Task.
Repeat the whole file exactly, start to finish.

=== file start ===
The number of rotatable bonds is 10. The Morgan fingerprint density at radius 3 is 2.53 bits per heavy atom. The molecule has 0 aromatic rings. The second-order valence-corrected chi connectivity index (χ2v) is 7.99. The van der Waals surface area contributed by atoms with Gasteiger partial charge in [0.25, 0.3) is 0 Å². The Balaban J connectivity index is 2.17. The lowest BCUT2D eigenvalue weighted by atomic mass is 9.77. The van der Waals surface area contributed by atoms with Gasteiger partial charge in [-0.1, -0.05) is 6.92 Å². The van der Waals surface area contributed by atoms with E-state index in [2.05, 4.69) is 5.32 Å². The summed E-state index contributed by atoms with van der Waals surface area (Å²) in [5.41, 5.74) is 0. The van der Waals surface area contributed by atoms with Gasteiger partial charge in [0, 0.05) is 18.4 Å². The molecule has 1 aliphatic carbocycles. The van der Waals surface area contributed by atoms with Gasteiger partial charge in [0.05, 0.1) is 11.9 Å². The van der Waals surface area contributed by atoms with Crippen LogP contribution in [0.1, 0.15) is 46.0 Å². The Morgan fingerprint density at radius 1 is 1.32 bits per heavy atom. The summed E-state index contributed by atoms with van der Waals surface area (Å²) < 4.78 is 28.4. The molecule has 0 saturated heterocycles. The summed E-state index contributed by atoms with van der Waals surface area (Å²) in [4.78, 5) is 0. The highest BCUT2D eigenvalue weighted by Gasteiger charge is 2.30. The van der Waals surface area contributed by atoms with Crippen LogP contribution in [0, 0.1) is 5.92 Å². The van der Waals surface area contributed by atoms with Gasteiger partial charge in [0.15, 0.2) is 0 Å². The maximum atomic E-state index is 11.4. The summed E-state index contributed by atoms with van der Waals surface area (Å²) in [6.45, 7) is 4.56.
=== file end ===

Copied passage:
The number of rotatable bonds is 10. The Morgan fingerprint density at radius 3 is 2.53 bits per heavy atom. The molecule has 0 aromatic rings. The second-order valence-corrected chi connectivity index (χ2v) is 7.99. The van der Waals surface area contributed by atoms with Gasteiger partial charge in [0.25, 0.3) is 0 Å². The Balaban J connectivity index is 2.17. The lowest BCUT2D eigenvalue weighted by atomic mass is 9.77. The van der Waals surface area contributed by atoms with Gasteiger partial charge in [-0.1, -0.05) is 6.92 Å². The van der Waals surface area contributed by atoms with E-state index in [2.05, 4.69) is 5.32 Å². The summed E-state index contributed by atoms with van der Waals surface area (Å²) in [5.41, 5.74) is 0. The van der Waals surface area contributed by atoms with Gasteiger partial charge in [0, 0.05) is 18.4 Å². The molecule has 1 aliphatic carbocycles. The van der Waals surface area contributed by atoms with Gasteiger partial charge in [0.05, 0.1) is 11.9 Å². The van der Waals surface area contributed by atoms with Crippen LogP contribution in [0.1, 0.15) is 46.0 Å². The Morgan fingerprint density at radius 1 is 1.32 bits per heavy atom. The summed E-state index contributed by atoms with van der Waals surface area (Å²) < 4.78 is 28.4. The molecule has 0 saturated heterocycles. The summed E-state index contributed by atoms with van der Waals surface area (Å²) in [4.78, 5) is 0. The highest BCUT2D eigenvalue weighted by Gasteiger charge is 2.30. The van der Waals surface area contributed by atoms with Crippen LogP contribution in [0, 0.1) is 5.92 Å². The van der Waals surface area contributed by atoms with Gasteiger partial charge in [0.15, 0.2) is 0 Å². The maximum atomic E-state index is 11.4. The summed E-state index contributed by atoms with van der Waals surface area (Å²) in [6.45, 7) is 4.56.